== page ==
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Japan agrees to non-quota deployment of nurses—RP exec

May 11, 2006

Japan agrees to non-quota deployment of nurses—RP exec

By Veronica Uy

DISCUSSIONS on the labor component of the Japan-Philippines Economic Partnership Agreement (JPEPA) finally moved forward after Japan agreed to a non-quota deployment of Filipino nurses and caregivers, a labor official said.

“We have some form of common understanding that the agreement would be non-quota-based. We have accepted some restrictions,” Labor Undersecretary Danilo Cruz told reporters at the conference of labor ministries of Asia Europe Meeting (ASEM) in Asia.

Cruz, who is labor undersecretary for employment promotion and manpower development, said the number of Filipino nurses and caregivers that may be sent to Japan would depend on Japan’s capacity to train them, and on Japan’s nursing and care-giving practices.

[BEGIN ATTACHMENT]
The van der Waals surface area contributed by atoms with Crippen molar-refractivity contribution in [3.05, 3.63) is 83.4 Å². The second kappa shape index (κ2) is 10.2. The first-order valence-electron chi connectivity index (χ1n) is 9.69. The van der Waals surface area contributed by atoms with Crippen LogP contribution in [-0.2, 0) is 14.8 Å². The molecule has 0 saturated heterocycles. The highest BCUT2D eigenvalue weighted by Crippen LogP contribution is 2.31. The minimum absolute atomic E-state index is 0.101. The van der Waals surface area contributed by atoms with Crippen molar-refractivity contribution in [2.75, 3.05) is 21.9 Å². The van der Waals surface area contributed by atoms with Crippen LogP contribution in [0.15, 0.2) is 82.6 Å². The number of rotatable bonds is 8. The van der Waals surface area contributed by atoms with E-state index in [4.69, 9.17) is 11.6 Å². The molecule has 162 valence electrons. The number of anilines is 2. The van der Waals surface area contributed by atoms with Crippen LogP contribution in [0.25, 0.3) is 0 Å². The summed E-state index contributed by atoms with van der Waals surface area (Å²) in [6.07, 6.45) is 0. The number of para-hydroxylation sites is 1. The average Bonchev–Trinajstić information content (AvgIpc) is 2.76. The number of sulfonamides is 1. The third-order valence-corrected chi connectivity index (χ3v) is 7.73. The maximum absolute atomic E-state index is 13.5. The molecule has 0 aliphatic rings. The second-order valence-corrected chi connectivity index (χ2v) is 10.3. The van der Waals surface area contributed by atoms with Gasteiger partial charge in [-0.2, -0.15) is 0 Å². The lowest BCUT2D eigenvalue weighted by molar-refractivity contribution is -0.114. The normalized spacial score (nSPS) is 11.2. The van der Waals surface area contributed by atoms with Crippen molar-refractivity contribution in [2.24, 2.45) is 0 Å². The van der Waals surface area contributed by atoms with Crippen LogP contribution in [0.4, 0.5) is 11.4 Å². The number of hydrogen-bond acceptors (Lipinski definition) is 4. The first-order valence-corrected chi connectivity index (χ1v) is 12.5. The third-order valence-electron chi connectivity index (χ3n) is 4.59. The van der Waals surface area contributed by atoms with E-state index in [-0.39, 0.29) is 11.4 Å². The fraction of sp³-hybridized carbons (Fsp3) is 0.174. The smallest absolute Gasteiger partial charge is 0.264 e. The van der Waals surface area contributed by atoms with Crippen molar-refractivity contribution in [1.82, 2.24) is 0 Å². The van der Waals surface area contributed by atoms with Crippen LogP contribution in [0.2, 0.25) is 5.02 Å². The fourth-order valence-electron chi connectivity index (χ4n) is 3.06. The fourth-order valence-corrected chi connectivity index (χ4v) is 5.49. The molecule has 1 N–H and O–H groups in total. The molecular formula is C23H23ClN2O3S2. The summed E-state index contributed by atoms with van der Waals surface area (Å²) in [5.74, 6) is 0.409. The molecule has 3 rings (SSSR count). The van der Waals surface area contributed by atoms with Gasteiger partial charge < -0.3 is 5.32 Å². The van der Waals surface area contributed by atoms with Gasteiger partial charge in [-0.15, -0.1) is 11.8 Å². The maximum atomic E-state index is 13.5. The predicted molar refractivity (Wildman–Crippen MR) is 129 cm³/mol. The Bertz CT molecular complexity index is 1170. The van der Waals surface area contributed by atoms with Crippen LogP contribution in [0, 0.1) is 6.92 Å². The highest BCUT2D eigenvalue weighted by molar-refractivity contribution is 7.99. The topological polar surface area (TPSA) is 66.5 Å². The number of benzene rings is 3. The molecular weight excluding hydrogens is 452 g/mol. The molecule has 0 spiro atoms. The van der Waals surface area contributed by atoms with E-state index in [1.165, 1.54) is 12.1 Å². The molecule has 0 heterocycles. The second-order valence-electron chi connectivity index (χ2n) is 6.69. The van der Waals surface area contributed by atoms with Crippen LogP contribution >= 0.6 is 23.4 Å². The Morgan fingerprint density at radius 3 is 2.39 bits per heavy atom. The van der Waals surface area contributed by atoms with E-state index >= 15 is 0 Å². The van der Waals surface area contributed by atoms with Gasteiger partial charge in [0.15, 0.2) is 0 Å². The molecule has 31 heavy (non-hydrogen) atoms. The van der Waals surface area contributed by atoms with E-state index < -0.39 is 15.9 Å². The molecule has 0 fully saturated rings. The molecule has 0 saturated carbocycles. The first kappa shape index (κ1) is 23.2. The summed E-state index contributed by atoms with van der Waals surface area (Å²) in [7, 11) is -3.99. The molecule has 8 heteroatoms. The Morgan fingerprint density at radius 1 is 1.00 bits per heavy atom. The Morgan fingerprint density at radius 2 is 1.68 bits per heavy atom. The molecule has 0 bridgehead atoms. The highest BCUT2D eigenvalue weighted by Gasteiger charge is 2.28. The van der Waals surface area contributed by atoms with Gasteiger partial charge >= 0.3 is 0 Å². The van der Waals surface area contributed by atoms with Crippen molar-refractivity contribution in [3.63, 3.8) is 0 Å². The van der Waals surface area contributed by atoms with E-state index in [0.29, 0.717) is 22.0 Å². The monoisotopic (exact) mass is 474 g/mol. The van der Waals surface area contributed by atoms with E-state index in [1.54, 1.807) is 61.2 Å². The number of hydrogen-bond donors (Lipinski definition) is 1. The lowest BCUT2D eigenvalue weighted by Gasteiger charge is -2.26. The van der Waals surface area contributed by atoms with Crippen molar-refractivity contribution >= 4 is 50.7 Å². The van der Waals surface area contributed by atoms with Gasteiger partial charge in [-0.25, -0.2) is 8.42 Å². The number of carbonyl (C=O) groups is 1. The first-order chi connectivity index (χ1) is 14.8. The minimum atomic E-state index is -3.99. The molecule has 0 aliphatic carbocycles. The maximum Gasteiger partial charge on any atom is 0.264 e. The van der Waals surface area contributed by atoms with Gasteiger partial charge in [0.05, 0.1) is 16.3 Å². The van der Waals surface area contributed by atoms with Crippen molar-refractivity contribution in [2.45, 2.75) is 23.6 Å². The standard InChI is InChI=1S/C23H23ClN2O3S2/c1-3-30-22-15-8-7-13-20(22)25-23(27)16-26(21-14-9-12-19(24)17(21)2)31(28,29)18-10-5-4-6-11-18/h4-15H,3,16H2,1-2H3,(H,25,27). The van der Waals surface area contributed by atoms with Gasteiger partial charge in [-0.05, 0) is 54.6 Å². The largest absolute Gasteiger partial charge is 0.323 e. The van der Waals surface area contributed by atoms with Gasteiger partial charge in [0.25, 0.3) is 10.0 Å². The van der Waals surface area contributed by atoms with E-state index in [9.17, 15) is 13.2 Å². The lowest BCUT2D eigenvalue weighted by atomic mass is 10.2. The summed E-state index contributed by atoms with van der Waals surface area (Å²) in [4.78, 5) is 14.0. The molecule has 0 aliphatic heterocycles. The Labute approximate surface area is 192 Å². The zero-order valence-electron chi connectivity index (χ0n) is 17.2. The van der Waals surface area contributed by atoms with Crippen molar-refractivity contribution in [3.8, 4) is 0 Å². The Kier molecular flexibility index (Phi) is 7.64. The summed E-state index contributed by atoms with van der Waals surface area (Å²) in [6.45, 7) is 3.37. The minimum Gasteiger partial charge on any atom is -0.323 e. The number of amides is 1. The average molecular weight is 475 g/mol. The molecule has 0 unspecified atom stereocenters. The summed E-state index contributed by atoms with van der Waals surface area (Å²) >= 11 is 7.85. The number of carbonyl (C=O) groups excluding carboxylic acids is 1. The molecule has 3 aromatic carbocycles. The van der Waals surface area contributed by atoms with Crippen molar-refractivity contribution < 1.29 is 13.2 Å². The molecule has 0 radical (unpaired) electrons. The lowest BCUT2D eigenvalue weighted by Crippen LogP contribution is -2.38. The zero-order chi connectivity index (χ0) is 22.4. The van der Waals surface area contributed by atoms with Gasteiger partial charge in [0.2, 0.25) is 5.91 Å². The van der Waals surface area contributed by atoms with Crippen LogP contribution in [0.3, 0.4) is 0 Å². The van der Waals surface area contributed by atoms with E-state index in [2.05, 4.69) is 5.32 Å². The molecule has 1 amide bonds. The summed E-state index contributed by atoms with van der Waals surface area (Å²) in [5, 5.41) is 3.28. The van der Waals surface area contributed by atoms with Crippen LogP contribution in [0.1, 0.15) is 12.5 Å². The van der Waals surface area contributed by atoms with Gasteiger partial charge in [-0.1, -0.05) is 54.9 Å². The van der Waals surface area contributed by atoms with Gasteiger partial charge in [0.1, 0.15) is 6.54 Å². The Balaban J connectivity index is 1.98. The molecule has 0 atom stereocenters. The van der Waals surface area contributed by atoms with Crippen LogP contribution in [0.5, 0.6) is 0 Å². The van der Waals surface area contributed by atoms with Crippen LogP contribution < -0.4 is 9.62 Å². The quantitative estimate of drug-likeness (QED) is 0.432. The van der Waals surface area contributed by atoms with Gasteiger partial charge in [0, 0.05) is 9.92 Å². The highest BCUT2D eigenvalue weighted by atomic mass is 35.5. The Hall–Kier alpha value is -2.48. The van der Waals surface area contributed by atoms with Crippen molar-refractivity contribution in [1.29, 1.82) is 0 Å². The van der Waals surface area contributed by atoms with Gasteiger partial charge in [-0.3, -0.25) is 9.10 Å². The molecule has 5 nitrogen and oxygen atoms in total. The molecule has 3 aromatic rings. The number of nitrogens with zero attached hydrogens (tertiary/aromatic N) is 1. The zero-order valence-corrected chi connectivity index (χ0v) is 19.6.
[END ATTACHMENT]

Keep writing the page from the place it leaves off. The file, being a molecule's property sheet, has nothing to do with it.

“We have agreed to have the training process done in Japan. We have also agreed that any deployment would comply with existing [Japanese] immigration rules,” he said.

Although he refused to indicate a date when the agreement would be ready for signing, Cruz said there “just some legal issues that need to be finalized. Some wordings.”

“It’s OK that there are no numbers because we insisted on that. [Japan’s agreement to train Filipino health workers] means that they accept the responsibility of training them,” Cruz said.

Nurses’ organizations in Japan have been lobbying against the hiring of foreign nurses despite Japan’s increasing need for them due to its ageing population.

In December 2002, Japan and the Philippines have agreed to sign a bilateral free trade agreement — the JPEPA — that will also cover the hiring of Filipino health workers in Japan.

This part of the negotiations had been snagged by Japan’s insistence to put a quota on the number of health workers to be hired. The Philippine negotiating team, led by Cruz, wanted a market-dictated number.

Negotiators have been working on an unofficial July 2006 deadline when the two countries celebrate the 50th anniversary of the restoration of diplomatic ties. Japanese Prime Minister Junichiro Koizumi has been invited to the country to attend the scheduled celebrations in the Philippines.

 source: INQ7